The Spirit
Death is the only way out of this film!

Theatrical Release Date: 12/25/2008
Director: Frank Miller
Cast: Gabriel Macht, Samuel L. Jackson, Eva Mendes, Scarlett Johansson, Dan Lauria, Sarah Paulson

Usually, Christmas is the time for studios to release their best films, hoping to capitalize on families spending time together at the holidays and snagging loners with nothing better to do with a day off from work. This is clearly NOT the case with “The Spirit” and just in case you’re multi-tasking and buying tickets for this online … STOP!!!! Read this before making any hasty decisions that will deprive you of the cash to buy yourself sustenance later on as a present to yourself for enjoying the film’s running time in peace.

“The Spirit” is based off the comic book series by Will Eisner. It’s a revered series about crime fighting and I had hoped that director Frank Miller’s respect for the work would translate to at least a passable film experience. However, what ends up on screen for the unfortunate viewer is a giant, heaping mess of awfulness.

First off, Gabriel Macht does not make for an imposing crime fighter. He seems far too young to embody the role and his voice over work is on par with afternoon read-a-louds at the public library. The strikingly red tie he wears never worked for me (it looks digitally inserted even though it’s real) and he reminded me far more of a poor man’s version of Lee Adama on the revamped “Battlestar Galactica” sci-fi series … and send my apologies to Jamie Bamber for the slight.

Samuel L. Jackson is great at scenery chewing and that’s about the best it gets for him here. The character is a cross between Dr. Octopus (in more ways than one) and his ultra-campy villain in “Unbreakable”. He delivers his terribly written lines with relish but that doesn’t help my damaged mind in any shape or form at this point. The scene where he delivers a premature victory speech while dressed in Nazi regalia with a swastika behind him didn’t help things either. (And no, you read that last sentence correctly.)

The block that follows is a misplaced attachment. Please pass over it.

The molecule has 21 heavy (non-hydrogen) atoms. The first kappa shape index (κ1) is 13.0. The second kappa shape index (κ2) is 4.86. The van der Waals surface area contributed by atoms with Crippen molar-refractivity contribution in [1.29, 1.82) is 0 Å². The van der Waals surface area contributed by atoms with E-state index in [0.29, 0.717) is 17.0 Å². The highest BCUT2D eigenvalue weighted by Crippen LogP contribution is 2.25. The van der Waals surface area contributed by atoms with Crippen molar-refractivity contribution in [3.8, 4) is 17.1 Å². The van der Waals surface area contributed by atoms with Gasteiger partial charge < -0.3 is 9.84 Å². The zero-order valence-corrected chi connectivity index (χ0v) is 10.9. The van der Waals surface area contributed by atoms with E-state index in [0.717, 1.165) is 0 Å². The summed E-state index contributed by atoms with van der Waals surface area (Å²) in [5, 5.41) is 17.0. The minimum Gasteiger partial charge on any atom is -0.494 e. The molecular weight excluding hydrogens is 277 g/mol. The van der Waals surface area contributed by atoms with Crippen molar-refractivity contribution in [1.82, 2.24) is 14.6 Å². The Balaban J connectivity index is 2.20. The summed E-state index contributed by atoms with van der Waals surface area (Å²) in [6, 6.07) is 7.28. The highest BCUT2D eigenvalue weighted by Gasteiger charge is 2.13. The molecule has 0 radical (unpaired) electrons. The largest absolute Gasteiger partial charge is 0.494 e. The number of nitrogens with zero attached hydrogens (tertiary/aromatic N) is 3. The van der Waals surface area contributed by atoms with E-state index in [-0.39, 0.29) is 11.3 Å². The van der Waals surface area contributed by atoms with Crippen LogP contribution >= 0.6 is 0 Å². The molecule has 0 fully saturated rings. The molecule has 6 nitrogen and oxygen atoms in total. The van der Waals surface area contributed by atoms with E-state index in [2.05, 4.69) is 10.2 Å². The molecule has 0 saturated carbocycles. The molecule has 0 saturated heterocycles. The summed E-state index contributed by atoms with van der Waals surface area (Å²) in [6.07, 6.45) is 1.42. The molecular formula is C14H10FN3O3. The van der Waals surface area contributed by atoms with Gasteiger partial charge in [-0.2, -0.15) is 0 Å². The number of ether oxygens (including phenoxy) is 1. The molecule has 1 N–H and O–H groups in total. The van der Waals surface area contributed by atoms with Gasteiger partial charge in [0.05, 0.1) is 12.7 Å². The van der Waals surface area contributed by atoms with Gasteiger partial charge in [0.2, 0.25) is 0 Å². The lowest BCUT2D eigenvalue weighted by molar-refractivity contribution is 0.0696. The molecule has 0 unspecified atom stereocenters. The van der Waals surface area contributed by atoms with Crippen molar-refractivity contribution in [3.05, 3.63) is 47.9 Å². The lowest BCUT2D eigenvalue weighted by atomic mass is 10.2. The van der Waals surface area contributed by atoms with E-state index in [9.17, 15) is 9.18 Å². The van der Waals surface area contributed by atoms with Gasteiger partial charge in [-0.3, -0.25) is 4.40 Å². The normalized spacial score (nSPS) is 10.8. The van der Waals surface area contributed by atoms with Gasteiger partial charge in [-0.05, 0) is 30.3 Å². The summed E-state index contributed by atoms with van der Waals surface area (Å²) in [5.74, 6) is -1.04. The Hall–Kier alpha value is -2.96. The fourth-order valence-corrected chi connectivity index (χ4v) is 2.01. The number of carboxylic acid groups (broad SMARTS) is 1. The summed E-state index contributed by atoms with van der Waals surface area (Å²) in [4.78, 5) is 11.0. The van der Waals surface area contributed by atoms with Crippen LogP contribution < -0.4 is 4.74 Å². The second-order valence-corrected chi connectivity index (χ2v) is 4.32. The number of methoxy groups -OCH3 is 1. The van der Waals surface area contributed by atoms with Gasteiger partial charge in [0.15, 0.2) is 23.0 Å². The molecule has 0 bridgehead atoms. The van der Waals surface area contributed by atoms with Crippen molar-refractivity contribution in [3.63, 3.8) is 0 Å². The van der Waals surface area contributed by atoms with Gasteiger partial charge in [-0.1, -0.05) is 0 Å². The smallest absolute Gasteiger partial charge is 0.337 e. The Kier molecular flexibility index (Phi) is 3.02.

Moving onto Scarlett Johansson, if you thought her Tom Waits cover album was bad, wait till you see how wooden and uninspired this performance is. It was almost like watching her plod through a Saturday Night Live skit … one of the ones from the last half hour that’s never any good (though there are varying opinions on the first hour as well).

Perhaps the root problem is the insulting script, which asks the actors to utter monologues and vitriolic curses that served only to make me pray for a temporary loss of hearing. I barely know where to even begin to rail against the dialogue and voice-overs, which are some of the hokeyest lines I’ve ever heard. Here’s a sample taken from the trailer: “My city, I can not deny her. My city screams. She is my mother. She is my lover, and I am her Spirit.” Yeah, see what I mean?

And every time I thought I had seen the worst part of the film, it kept going. The action is cartoonish, as was probably the intent, but also so outlandish and unrealistic that trying to hide behind the film’s CGI stylization still didn’t work. That same CGI whitewash on the city created a stark landscape devoid of any vitality. The Spirit’s womanizing may have played okay in the comics (if it was there at all) but it’s offensive on screen.

Here are the three best things I can say about the film:

1. The dad from “The Wonder Years”, Dan Lauria, is here … thinking of the classic TV series was one of the few respites during the films 103 minute runtime (which was 104 minutes too long).

2. Eva Mendes actually worked for the part and looks fantastic in many of her less than proper costumes (of course) … although the rest of the cast and the script which failed everyone else also didn’t do her any favors and don’t start to think that this one element really made any of it that much better.

3. It’s over for me and I’ll never have to see it again.

Fans of “The Spirit” comic series will find director Frank Miller’s “Sin Cityizing” of the source material doesn’t work. Fans of “Sin City” will find the mollified version of that effort to be a waste of time. And everyone else should just save their money for more important things, like burning or toilet paper.

I haven’t wanted to leave a theater this badly in some time now and only “The Love Guru” really approached this level of pure, unadulterated crap. I think you get my drift and will not be surprised as I happily hand out a 0 out of 5 to “The Spirit”. How this film had been given such a choice release date is beyond me and I can only hope that these words help as many people as possible in these difficult times to avoid ruining their holidays and saving them the neck pain that results from shaking your head at a film so much.